07 August 2013

Murdoch does not "control two thirds of Australia's newspapers"

Briefly I'd like to rebut the new (or old) host of Media Watch, Paul Barry's claim that Murdoch 'controls two thirds of newspapers' in Australia (Media Watch 5/8/13)

This is a common claim from the left, and it's a convenient little sleight of hand - while it's a true figure if you're talking about audience share it is not the same as 'controlling' the media

For example, if there were 1000 supermarkets, and Coles and Woolies owned 500 each, but Coles had 66% of the shoppers - how many supermarkets would they control?

50% each, clearly

In my hypothetical situation Coles have a bigger market share and therefore influence perhaps, but they are simply winning in an open contest (assuming equitable conditions of course), they don't 'control' the market any more than Woolies

It's the same for newspapers in Australia, News Corp have about two thirds of the circulation, but they only own about 33% of the newspapers - time for some real figures (3 year old data will have to suffice, sorry):

In Sydney there are two main dailies available - The Telegraph and the Sydney Morning Herald (SMH) -

Tele = 374,000
SMH = 207,000

In Melbourne it's The Herald Sun (News) vs The Age (Fairfax)

Herald = 515,000
Age = 197,000

(I'm discounting The Australian as Australia's only national daily as it has a fairly insignificant circulation, if you credit off the Fairfax national AFR as well then we're only talking 60,000 people nationally)

That's roughly 64% vs 36% in Sydney, and a ridiculous 72% vs 28% in Melbourne but these two papers are available to exactly the same audiences within each city - does Murdoch 'control' two thirds of the two major cities' newspapers? According to the logic of the ABC and many lefties he does, despite having the same number of publications and being on a level playing field as Fairfax, I've never seen a news retailer not selling the SMH along with the Tele

Winning audience share from your rival through the free market is not control, it's providing a product people want in a fair fight with another product - 'control' implies that News Corp own the majority of newspapers, thus limiting access to leftie opinions, but that's simply not true - people choose to buy News products over Fairfax, which is readily available to them (they own 33% of newspapers available and 11 of the top 25 circulating ones, while Fairfax own 10)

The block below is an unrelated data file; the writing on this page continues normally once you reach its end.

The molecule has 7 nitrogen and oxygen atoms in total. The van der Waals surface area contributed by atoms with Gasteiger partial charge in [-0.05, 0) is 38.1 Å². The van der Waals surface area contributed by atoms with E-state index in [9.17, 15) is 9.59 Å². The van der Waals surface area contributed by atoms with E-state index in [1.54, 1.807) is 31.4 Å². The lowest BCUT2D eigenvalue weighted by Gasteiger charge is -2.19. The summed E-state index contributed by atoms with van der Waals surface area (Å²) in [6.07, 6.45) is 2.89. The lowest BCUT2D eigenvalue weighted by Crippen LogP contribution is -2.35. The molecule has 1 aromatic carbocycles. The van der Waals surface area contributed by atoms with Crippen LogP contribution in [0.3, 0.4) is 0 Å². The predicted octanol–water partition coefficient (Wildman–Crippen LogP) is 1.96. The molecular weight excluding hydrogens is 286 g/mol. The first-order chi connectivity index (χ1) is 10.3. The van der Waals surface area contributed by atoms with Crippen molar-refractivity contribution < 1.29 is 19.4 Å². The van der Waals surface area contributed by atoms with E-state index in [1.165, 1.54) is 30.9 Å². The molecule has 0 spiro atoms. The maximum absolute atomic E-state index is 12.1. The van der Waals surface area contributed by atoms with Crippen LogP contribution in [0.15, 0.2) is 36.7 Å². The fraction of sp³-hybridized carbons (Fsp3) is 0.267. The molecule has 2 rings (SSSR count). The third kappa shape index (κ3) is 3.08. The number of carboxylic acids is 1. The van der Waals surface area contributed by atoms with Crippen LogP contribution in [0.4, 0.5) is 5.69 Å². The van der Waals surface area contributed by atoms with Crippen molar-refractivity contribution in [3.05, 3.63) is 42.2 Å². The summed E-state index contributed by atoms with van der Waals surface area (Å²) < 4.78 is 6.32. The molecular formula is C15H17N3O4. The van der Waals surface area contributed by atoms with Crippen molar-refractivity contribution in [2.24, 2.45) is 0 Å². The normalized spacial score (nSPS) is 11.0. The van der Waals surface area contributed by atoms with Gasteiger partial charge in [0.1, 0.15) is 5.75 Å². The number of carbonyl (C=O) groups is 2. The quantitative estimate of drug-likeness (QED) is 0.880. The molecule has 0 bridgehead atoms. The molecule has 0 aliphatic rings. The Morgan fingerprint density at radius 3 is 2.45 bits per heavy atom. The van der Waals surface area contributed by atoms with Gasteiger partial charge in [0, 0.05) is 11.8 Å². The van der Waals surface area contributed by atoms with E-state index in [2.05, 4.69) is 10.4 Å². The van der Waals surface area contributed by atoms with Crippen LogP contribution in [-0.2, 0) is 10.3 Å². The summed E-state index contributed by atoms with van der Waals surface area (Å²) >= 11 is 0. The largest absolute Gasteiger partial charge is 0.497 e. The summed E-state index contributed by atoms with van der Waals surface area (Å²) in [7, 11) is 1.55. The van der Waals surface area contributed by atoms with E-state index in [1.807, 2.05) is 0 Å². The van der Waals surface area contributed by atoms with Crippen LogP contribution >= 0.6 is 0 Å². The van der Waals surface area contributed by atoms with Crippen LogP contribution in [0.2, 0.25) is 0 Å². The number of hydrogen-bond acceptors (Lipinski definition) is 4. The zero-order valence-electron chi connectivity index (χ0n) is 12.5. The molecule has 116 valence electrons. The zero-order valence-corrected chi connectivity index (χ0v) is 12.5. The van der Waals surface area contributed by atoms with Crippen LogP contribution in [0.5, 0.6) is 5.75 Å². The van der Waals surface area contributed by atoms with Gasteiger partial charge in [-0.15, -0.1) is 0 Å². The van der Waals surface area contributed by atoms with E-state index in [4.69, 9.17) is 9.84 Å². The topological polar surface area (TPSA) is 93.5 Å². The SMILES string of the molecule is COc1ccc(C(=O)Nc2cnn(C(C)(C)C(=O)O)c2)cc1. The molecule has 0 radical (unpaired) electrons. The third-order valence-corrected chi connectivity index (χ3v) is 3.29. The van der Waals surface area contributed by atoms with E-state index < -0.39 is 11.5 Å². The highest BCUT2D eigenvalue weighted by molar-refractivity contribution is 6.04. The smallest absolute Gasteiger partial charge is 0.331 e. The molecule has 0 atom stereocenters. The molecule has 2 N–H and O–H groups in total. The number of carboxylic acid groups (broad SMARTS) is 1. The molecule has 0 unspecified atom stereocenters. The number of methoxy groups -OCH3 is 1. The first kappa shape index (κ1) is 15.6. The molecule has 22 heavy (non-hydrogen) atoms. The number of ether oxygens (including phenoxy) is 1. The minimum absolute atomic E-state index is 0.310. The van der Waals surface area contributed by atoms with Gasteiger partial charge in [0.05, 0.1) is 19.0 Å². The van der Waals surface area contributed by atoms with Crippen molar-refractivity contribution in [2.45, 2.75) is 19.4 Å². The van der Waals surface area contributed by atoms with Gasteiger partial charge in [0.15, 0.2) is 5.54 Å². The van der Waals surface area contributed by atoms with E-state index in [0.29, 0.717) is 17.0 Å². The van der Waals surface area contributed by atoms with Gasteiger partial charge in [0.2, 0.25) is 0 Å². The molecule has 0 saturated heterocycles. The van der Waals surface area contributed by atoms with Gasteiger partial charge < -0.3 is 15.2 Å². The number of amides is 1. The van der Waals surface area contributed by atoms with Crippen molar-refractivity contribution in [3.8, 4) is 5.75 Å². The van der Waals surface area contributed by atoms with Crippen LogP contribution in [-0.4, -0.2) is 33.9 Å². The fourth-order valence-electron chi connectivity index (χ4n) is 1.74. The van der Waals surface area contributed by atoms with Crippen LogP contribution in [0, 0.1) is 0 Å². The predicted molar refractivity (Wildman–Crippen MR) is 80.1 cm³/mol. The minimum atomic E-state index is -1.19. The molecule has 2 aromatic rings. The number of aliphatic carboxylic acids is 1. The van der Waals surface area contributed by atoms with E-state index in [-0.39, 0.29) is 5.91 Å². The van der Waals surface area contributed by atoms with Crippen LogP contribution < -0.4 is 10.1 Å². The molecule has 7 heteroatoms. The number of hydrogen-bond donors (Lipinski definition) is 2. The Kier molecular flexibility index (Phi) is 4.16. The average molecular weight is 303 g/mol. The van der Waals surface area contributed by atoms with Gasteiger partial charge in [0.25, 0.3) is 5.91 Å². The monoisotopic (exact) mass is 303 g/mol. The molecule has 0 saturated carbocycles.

Yes, that provides News with the ability to influence two thirds of the audience, but that audience chooses to engage with that publication, the constant claim that News Corp 'controls' the printed press is merely a sook from the losing side

The truth is 'Murdoch' can speak to two thirds of people, and try to influence them, but there is no undue control on his part, clearly two media empires effectively owning every major print publication in the country is control and that should be looked at - but both companies need to be considered and the 'two thirds of newspapers' figure is complete bull designed to attack the 'Hate media' as Labor like to call them (except when they are backing them)

I encourage Paul Barry to correct this statement to at least say that they have 'two thirds of market share', or 'control a third of all newspapers', as they are in no way the same thing - it's a small distinction but an important one, as it implies an unduly gained influence rather than simply achieving more sales in a fair fight, and to be honest I'm pretty sure media people who use that figure know exactly what they're doing by using it

I'd also take this opportunity to express my dissatisfaction with the refreshed Media Watch since Jonathan Holmes left - under him I found it to be one of the few enjoyable ABC shows, occasionally I found a choice or two a little unbalanced, but in the main I found him objective and willing to take on all the media outlets

Conversely Paul Barry spent his first episode praising Julia Gillard and since then has almost exclusively attacked 2GB (and maybe some other right wing talkback stations) and News Corp over fairly small issues

If you watch this week's show, you'll see the criticism of News (with the false claim that riled me) followed by slathered praise for Fairfax's investigation into Labor corruption

Not a huge problem on it's own, aside from the one falsehood you could find this week's particular angle fair, but after weeks of nit-picking over right-wing radio and newspapers it's become somewhat obvious

Ultimately if there's a major story from 'the right', like cash for comment, then obviously it should be used, but in any given week you can easily pick on the Age or the AFR (The Australian have a whole section on it), or the ABC, not to mention Today Tonight or ACA for sheer nonsense or some other questionable issue just as much as you can find the racist guy who the shock jock humours - to delve through talkback radio calls or minor News ltd stories to the almost total exclusion of all others is blatant bias

I would've complained to the ABC but why bother, there's streams of this bias picked up daily and nothing ever gets done, and the website has no activity, so I use my own blog for the sake of posterity

Hopefully market forces will prevail and Paul will lose any viewers Holmes gained..

not that they mind if anyone's actually watching the ABC, but they've lost me


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